Among a number of new publications by Harvard professors and students are three volumes by Professor C. H. Toy. The first, published by the Johns Hopkins University Press, is a critical edition of the Hebrew text of Ezekiel, revised by careful comparison with the Greek and fully annotated. The second work is an English translation of Ezekiel, based on the revised Hebrew text. It contains exegetical notes and illustrations. The publisher is Macmillan.
Most important of the publications by members of the Graduate School are three monographs, written by special students in the Department of History. The first of these is on "Feudalism in Canada," by W. B. Munro 2G. It goes deeply into a subject of which little has been known heretofore. When the French came over to Canada, in early colonial times, they transplanted the Feudal System from Europe to America, where it remained till 1854, long after the English came into power in Canada. The system was almost identical with that of the Middle Ages; forced labor was everywhere demanded; and the tenants went regularly to Quebec to do homage to their lords. Finally the farming communities became so oppressed that the English government abolished the system, paying the seigneurs in full for their lands. The second of the monographs, by C. R. Fish, is on "The Origin of the Spoils System." It deals with the beginning and development of this system under President Jackson and his successors, and describes at length the efforts made by the Senate, in 1864, to check the power of the president. The object of the book is to give a clear idea of the position in which civil service stands today, as shown by its past history. Mr. Fish has compiled a set of tables, showing in detail the removals from office under various presidents of the United States. The last pamphlet is by F. H. Miller on "Qualifications for Office." The aim of this work is to show the gradual tendency in our country to throw open public offices to all classes and sects. These three monographs have been accepted by the American Historical Society, and will appear in its next annual report. Eventually they will be published by the United States Government.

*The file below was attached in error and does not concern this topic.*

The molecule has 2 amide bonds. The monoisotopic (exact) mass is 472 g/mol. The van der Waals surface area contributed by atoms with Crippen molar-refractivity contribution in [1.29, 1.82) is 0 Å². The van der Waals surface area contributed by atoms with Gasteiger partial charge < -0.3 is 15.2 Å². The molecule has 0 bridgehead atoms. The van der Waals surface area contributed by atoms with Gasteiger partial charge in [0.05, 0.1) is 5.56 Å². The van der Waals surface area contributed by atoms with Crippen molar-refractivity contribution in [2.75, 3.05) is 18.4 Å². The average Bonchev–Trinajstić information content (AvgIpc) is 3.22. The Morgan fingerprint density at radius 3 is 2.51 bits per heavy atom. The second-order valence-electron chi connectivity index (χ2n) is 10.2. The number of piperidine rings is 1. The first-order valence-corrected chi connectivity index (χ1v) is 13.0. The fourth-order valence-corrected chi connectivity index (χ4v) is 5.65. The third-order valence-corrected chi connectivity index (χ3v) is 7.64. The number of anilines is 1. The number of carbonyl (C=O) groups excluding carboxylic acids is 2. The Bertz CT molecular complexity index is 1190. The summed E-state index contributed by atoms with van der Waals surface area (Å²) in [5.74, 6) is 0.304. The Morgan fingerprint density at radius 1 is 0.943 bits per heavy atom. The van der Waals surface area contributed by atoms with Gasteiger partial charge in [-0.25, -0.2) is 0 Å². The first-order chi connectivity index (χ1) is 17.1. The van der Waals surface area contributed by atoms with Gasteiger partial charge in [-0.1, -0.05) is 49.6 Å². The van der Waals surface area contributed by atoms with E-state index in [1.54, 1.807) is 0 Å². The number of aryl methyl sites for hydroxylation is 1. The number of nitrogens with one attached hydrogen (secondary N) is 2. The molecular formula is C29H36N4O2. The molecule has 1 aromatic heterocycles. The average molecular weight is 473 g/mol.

An article by F. A. Bushee 3G., which recently appeared in the "American Statistical Quarterly," deals with the growth of the population of Boston, in comparison with that of other American cities, both in nationality and numbers.
"The Geology of the Richmond Basin, in Virginia," and "The Geology of the Narragansett Basin" are the titles of two new books which Professor Shaler and Mr. J. B. Woodworth have collaborated in writing. Mr. Woodworth has also written a monograph on the structure and origin of the rocks in which the coals of Eastern Virginia are found. His report on "The Occurrence of Fossil Vertebrate Footprints in the Carboniferous Rocks of Massachusetts" is ready for publication.
Mr. R. DeC. Ward, Instructor in Climatology, has recently published a paper of general interest on the relative humidity of the air in dwelling houses. The work is based on original investigation. Among other publications in this department are Mr. J. E. Woodman's account of "The Shores of the Bras d'Or Lakes," in Nova Scotia, and also a recent paper in Italian describing certain geological "faults," north of Rome.